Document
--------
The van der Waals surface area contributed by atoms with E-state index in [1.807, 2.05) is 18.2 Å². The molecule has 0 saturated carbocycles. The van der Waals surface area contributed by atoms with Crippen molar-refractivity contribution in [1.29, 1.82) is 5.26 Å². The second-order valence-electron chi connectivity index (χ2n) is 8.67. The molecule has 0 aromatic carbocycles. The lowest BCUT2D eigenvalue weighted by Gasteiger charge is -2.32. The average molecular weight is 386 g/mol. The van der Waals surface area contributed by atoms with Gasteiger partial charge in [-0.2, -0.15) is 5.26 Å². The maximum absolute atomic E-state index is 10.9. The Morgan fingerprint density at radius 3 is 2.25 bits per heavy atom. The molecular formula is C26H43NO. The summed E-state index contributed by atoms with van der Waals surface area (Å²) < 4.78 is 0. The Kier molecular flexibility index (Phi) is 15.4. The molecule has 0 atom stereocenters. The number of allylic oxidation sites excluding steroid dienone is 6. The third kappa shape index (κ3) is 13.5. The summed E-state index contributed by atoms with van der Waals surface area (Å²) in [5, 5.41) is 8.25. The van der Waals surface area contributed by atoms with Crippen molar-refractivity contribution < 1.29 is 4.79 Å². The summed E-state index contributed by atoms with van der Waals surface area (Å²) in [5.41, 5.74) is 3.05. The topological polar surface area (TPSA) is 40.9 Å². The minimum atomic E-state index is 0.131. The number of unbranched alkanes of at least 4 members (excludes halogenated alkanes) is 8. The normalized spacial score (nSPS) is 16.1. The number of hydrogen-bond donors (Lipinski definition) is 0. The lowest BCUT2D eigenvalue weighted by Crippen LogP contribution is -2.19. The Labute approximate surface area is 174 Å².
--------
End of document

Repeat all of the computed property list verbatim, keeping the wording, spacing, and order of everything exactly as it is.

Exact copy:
The van der Waals surface area contributed by atoms with E-state index in [1.807, 2.05) is 18.2 Å². The molecule has 0 saturated carbocycles. The van der Waals surface area contributed by atoms with Crippen molar-refractivity contribution in [1.29, 1.82) is 5.26 Å². The second-order valence-electron chi connectivity index (χ2n) is 8.67. The molecule has 0 aromatic carbocycles. The lowest BCUT2D eigenvalue weighted by Gasteiger charge is -2.32. The average molecular weight is 386 g/mol. The van der Waals surface area contributed by atoms with Gasteiger partial charge in [-0.2, -0.15) is 5.26 Å². The maximum absolute atomic E-state index is 10.9. The Morgan fingerprint density at radius 3 is 2.25 bits per heavy atom. The molecular formula is C26H43NO. The summed E-state index contributed by atoms with van der Waals surface area (Å²) < 4.78 is 0. The Kier molecular flexibility index (Phi) is 15.4. The molecule has 0 atom stereocenters. The number of allylic oxidation sites excluding steroid dienone is 6. The third kappa shape index (κ3) is 13.5. The summed E-state index contributed by atoms with van der Waals surface area (Å²) in [5, 5.41) is 8.25. The van der Waals surface area contributed by atoms with Crippen molar-refractivity contribution < 1.29 is 4.79 Å². The summed E-state index contributed by atoms with van der Waals surface area (Å²) in [5.41, 5.74) is 3.05. The topological polar surface area (TPSA) is 40.9 Å². The minimum atomic E-state index is 0.131. The number of unbranched alkanes of at least 4 members (excludes halogenated alkanes) is 8. The normalized spacial score (nSPS) is 16.1. The number of hydrogen-bond donors (Lipinski definition) is 0. The lowest BCUT2D eigenvalue weighted by Crippen LogP contribution is -2.19. The Labute approximate surface area is 174 Å².